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Border crossing, detaining, Iranians, Iranian-Americans
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New emails reveal CBP directive that led to detaining of Iranian-Americans at WA border

The Peace Arch border crossing in Blaine, WA. (Daveynin, Flickr Creative Commons)

Newly-released emails detail correspondence among Department of Homeland Security (DHS) and Customs and Border Patrol (CBP) officials that eventually led to the detention of over 250 people at the U.S./Canada border crossing in Blaine, Wash., in January 2020.

Gov. Inslee: ‘CBP lied’ about detention of Iranian-Americans at border

The emails were published by the Northwest Immigrant Rights Project (NWIRP) as part of ongoing litigation in the Western District of Washington. One particular correspondence confirms that CBP’s Seattle Field Office directed the port of entry in Blaine to “refer all encounters with individuals from areas of national concern” to secondary screening “for additional inspection and vetting.”

A leaked memo released earlier in 2020 revealed that this directive encompassed any individuals born between 1961 and 2001, from Palestine, Lebanon, and Iran, as well as “any other nationality that has traveled to Iran or Lebanon.”

The memo went on to recommend additional vetting to determine “extremist ideology,” and “deceptive behaviors,” as well as connections to the Shia sect of Islam, with “scrutiny on military questions.”

CBP had claimed in January that reports of a directive to detain individuals with ties to Iran were “false,” before later backtracking on that claim in February and amending its position to state that it hadn’t issued a directive to deny entries.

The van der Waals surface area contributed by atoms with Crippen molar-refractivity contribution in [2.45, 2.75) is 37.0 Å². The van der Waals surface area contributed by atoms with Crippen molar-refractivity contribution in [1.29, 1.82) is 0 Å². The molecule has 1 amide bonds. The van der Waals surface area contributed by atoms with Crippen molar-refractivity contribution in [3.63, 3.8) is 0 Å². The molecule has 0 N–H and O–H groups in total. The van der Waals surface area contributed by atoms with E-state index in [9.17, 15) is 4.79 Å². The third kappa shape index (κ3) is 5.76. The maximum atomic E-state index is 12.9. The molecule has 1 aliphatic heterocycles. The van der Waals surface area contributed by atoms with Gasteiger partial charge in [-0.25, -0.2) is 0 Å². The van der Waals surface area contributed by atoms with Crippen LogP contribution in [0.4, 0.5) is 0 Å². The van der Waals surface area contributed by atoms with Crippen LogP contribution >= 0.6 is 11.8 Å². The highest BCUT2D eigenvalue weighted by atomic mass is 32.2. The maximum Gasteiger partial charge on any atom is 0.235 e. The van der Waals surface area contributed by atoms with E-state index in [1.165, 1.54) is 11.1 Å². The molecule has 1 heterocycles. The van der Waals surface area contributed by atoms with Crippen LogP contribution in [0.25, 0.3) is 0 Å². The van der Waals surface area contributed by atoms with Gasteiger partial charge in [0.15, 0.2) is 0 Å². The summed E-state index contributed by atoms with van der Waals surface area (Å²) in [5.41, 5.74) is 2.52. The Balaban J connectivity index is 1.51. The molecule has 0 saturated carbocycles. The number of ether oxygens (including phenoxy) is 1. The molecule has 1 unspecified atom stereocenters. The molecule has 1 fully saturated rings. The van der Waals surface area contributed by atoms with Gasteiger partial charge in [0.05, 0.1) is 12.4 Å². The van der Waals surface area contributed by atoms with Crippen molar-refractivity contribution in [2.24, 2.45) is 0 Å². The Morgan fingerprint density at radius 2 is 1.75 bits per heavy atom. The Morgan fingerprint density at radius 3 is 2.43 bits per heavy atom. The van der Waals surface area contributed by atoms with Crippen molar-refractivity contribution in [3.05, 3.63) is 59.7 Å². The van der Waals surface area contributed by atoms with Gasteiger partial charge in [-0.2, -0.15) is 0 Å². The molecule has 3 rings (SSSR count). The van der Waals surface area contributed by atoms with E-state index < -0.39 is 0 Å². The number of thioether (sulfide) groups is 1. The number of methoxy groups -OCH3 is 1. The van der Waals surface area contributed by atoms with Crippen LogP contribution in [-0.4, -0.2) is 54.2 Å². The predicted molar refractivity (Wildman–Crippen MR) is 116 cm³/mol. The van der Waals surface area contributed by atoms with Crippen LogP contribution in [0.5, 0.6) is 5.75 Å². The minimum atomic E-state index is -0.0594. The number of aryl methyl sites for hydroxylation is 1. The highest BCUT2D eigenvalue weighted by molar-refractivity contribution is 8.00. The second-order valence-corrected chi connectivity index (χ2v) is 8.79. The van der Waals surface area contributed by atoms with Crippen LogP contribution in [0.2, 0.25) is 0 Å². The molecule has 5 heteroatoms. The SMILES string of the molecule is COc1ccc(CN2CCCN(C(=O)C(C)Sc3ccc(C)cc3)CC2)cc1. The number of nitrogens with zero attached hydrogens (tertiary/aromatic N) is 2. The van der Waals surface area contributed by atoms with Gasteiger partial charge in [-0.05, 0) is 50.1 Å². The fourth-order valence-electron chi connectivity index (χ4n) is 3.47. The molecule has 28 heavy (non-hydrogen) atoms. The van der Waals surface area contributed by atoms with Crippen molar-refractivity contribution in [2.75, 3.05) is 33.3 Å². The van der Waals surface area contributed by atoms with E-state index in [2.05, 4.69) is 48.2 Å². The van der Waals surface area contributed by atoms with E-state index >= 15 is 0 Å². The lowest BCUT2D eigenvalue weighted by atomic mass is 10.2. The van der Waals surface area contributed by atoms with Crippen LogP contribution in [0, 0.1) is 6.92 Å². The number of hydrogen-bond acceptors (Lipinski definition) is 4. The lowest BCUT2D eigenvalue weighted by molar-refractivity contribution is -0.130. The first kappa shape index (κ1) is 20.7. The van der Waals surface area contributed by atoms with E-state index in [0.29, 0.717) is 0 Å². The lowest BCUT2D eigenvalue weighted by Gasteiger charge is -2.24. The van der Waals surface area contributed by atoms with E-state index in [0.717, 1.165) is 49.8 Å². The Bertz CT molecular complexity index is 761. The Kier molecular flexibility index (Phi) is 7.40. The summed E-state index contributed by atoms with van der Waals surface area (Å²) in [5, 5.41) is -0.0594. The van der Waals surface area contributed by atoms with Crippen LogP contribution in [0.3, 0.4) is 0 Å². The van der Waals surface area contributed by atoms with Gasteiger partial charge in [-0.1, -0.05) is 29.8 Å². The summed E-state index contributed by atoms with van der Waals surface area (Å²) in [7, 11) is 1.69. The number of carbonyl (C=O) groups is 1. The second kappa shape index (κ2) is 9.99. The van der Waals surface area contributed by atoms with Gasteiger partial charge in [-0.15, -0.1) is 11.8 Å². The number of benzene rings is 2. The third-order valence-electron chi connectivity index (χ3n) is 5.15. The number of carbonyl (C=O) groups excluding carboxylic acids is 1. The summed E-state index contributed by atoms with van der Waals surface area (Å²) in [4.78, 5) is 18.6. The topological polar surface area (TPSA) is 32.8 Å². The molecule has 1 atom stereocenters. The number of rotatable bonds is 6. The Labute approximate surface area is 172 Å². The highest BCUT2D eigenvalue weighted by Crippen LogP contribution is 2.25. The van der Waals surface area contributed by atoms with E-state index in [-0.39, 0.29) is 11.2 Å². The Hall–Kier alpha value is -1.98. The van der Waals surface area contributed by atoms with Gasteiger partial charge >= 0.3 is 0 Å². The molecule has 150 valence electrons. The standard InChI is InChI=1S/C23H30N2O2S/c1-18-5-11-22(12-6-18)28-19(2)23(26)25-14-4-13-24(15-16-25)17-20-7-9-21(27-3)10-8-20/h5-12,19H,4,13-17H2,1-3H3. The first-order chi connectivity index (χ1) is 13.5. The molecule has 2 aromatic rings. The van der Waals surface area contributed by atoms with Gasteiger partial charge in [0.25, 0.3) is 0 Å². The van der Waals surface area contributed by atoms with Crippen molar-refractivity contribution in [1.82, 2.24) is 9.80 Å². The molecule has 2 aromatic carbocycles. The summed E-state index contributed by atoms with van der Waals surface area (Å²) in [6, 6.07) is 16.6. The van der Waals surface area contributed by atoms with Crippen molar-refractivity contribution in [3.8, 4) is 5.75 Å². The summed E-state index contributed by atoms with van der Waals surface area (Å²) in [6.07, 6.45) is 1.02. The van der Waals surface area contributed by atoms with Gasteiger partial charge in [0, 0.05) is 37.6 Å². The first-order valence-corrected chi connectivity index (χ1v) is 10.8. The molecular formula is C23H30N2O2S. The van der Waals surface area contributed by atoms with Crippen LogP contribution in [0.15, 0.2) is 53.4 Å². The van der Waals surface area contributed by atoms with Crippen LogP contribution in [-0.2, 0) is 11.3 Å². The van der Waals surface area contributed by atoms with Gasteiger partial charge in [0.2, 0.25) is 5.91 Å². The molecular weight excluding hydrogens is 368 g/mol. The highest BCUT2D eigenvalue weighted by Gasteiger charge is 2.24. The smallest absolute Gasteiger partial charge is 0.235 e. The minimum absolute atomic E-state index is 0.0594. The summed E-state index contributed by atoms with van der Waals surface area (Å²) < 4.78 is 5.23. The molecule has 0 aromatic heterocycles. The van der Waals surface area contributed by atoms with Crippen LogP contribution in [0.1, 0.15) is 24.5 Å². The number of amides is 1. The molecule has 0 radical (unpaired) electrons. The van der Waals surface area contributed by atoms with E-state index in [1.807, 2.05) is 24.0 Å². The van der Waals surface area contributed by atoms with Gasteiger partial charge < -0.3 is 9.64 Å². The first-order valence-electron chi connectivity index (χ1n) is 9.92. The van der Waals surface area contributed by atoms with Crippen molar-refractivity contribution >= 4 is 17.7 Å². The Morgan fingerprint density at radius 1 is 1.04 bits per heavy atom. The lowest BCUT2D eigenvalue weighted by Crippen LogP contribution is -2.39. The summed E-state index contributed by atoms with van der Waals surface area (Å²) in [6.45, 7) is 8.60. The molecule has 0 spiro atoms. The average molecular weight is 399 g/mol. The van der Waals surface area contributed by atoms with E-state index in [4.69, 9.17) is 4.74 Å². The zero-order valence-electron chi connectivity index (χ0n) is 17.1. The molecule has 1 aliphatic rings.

“Today’s publication also shows an attempt by high-level CBP officials to mislead the public,” the NWIRP said in a Tuesday news release.

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Washington lawmakers met with CBP officials in early February, where they reported being told by the agency that it had “made mistakes,” while acknowledging that it was “unlawful to single people out based on their heritage alone.”

At the time this occurred, it was estimated that roughly 200 people — 60 of whom were identified as U.S. citizens — were referred to secondary screening based on that criteria. Emails released Tuesday, though, indicate that number was actually closer to 80 U.S. citizens, an additional 55 lawful permanent U.S. residents, and 250 total people.

Of those who were detained, 32% were processed in over five hours, taking as long as nine hours in at least one instance.

The NWIRP is currently waiting on CBP to release more documents and correspondence following a recent court order. That would include the original leaked memo issuing the official directive, as well as several unredacted emails.

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